Based between London and Norwich, Millie Manders and The Shutup are a cross genre punk/rock/ska band who’s main aim is to hit their audience with big riffs and a bigger attitude. They’re one of those bands that seemingly never stops touring but, naturally, the hard yards put in on stage have made them tighter and tougher with the passing of time. Their 2018 EP ‘Shut Up’ showcases a variety of styles and moods from within the band’s musical canon, but still sounds remarkably coherent. This has much to do with Millie’s big voice – she has a definite presence, even on record – but it’s also down to some great brass; whether delving into straight ska or sounds of a more crossover variety, the horns sound huge throughout.
Dot Dash’s 2018 LP ‘Proto Retro’ is easily the best of their career. For the prolific band, the album very much presents a turning point: they’ve dispensed with the punkier elements and Mod based experiments. Instead, ‘Proto Retro’ concentrates on the band’s power pop interests.
It’s been eight years since their last album, but veteran goth/noise rockers Alien Sex Fiend are back. They’re ready to assault the world once more and will unleash a new album ‘Possessed’ this coming October.
Washington based power pop combo Dot Dash are very prolific for a DIY band. Not necessarily on a Guided By Voices scale, but they’ve released six albums over a seven year stretch and gained some very positive support across the net in the process. Some of their earlier works can sound a little ragged and mixed stylistic choices could sometimes make the band seem impulsive, but when on form, it’s always been possible to hear their post-punk and power pop influences shining through the budgetary constraints.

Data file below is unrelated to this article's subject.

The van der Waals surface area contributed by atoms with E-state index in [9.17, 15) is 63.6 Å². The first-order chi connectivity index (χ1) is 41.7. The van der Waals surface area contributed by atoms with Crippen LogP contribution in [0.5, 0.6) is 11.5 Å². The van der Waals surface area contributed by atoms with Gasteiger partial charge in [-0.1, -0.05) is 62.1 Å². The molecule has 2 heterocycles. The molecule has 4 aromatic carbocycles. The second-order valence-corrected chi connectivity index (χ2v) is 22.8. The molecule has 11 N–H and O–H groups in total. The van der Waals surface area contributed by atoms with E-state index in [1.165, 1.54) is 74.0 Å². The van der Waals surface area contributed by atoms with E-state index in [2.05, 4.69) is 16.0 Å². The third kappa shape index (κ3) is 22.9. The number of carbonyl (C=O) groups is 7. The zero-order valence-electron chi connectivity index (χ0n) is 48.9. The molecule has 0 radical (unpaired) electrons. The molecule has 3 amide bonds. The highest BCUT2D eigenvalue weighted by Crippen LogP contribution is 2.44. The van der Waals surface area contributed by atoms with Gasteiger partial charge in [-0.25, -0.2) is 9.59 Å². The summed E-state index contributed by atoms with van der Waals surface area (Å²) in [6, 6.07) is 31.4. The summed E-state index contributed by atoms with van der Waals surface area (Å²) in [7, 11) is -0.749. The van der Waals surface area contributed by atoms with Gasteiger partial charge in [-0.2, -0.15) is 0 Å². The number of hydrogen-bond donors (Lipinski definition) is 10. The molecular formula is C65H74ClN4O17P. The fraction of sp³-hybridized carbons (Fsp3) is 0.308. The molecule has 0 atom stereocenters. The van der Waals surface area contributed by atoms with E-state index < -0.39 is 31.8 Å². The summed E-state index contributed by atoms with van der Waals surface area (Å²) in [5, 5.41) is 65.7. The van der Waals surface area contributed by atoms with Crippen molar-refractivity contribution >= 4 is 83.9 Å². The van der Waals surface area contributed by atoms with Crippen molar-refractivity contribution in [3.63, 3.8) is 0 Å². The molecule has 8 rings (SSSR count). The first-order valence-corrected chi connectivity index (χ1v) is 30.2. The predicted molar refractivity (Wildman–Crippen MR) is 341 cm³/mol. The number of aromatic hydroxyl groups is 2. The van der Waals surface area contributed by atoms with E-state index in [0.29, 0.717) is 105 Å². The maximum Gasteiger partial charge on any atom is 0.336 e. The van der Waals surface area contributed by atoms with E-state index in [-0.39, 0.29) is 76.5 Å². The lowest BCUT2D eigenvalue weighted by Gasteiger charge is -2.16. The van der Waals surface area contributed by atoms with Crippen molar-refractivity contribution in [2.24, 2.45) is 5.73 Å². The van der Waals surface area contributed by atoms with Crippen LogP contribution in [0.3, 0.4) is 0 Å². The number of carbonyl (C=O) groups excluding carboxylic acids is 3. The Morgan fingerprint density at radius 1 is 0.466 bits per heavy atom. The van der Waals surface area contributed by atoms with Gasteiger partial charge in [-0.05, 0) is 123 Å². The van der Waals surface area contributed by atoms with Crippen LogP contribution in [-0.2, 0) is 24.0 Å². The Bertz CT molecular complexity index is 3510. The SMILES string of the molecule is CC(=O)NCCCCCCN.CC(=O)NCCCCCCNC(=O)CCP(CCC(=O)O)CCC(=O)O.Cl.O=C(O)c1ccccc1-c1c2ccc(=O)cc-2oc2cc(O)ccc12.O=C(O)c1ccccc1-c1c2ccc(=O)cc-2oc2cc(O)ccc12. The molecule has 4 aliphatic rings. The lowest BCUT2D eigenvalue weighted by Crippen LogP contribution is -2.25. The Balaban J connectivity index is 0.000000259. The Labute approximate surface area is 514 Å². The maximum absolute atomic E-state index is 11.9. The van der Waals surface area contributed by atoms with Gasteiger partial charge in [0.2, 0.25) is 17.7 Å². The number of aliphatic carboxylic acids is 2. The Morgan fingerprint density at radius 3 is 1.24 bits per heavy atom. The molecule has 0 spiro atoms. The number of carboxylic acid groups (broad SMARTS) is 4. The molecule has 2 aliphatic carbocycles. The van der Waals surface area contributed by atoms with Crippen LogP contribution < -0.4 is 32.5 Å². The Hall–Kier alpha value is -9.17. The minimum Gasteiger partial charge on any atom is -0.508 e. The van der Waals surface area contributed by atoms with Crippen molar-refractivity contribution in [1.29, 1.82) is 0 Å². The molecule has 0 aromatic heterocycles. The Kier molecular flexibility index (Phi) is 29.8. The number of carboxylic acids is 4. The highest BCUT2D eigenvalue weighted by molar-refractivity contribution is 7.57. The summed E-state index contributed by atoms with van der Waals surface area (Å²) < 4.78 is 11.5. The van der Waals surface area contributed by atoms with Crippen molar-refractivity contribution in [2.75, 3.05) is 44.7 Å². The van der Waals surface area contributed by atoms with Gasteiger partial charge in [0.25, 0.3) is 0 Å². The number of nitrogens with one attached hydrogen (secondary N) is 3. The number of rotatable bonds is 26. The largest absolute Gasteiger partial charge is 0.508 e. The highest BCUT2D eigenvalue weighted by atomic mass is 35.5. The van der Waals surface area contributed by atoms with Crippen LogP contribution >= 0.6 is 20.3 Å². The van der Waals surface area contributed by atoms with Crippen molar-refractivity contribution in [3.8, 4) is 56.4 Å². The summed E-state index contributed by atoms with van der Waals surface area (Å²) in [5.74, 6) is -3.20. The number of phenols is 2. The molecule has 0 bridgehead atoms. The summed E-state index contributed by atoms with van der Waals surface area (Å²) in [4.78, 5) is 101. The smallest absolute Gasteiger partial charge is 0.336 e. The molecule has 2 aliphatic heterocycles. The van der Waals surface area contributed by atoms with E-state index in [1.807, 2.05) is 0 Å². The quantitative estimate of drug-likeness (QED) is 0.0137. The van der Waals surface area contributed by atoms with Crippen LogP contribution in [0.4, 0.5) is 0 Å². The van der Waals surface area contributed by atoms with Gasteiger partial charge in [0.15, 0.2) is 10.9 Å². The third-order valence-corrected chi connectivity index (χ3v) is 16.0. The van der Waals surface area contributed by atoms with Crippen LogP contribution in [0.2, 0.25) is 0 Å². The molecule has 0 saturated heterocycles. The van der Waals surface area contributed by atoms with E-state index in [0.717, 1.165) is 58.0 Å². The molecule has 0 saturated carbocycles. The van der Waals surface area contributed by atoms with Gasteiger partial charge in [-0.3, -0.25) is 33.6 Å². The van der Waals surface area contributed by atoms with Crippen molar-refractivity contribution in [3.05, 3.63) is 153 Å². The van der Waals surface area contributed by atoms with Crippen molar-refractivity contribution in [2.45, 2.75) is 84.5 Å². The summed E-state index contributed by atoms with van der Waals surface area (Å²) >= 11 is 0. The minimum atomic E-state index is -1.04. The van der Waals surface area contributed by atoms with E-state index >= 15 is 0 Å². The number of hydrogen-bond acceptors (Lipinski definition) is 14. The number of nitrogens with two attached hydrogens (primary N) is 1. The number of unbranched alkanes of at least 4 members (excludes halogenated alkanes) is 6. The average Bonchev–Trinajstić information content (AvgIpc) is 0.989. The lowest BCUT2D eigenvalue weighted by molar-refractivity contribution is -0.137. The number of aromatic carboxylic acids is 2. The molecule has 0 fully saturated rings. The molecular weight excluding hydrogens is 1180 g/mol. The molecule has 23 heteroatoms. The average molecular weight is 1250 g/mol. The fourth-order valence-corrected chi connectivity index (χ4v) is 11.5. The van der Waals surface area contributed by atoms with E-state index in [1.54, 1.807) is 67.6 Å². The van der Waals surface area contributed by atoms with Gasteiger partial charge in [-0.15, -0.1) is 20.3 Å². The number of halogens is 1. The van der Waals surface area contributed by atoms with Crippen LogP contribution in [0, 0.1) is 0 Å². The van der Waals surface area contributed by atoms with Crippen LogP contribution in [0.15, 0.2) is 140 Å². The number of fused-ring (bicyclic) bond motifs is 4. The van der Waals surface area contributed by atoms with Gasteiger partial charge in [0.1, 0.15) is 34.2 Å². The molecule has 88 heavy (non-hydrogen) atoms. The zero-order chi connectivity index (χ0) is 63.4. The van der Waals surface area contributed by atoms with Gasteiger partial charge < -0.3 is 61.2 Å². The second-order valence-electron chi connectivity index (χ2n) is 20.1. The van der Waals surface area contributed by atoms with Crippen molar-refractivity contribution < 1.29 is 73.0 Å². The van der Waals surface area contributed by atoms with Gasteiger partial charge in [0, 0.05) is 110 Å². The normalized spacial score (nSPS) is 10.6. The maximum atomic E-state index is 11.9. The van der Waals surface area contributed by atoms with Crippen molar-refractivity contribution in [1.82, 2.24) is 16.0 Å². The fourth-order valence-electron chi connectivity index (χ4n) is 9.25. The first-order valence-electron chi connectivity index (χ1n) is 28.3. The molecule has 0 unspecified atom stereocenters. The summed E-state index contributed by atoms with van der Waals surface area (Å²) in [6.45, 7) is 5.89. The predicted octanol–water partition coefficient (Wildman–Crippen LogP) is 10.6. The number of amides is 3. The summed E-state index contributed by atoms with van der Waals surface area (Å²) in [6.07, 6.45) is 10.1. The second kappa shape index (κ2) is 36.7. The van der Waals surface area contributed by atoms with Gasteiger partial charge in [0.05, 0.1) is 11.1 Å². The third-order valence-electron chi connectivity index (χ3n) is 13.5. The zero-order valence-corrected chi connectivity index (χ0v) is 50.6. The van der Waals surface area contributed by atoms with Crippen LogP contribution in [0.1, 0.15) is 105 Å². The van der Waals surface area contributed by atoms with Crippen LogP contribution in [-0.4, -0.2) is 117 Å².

2018’s ‘Proto Retro’ absolutely blows previous efforts out of the water. With a budget that would suit many of the power pop bands of the early 80s – Shoes, Automatics, Off Broadway et al – Dot Dash now sound like a band full of confidence. Along with the vastly improved audio comes vastly improved songs and in material like ‘Fast Parade’ – a three minute belter with the kind of ringing guitars a thousand Big Star wannabes would kill for – they’re a band ready to reach out to a bigger audience.
Montana’s Idaho Green are a band not so much shrouded in mystery as cloaked within the obsurd. Their list of band members is obviously fabricated and their band bio partly lifted from the legend of Lynyrd Skynrd. Scraping below the surface, though, they’re not related to Steve Gaines or Ronnie Van Zant; they’re still very much alive and have been active in one form or another since 2008. They’ve been releasing material since 2012 and the ‘Rancher Bones’ EP is their sixth release and despite only being short, it shows more scope and invention than before and is certainly more varied than 2016’s ‘Fuck Yeah…We’re Idaho Green’.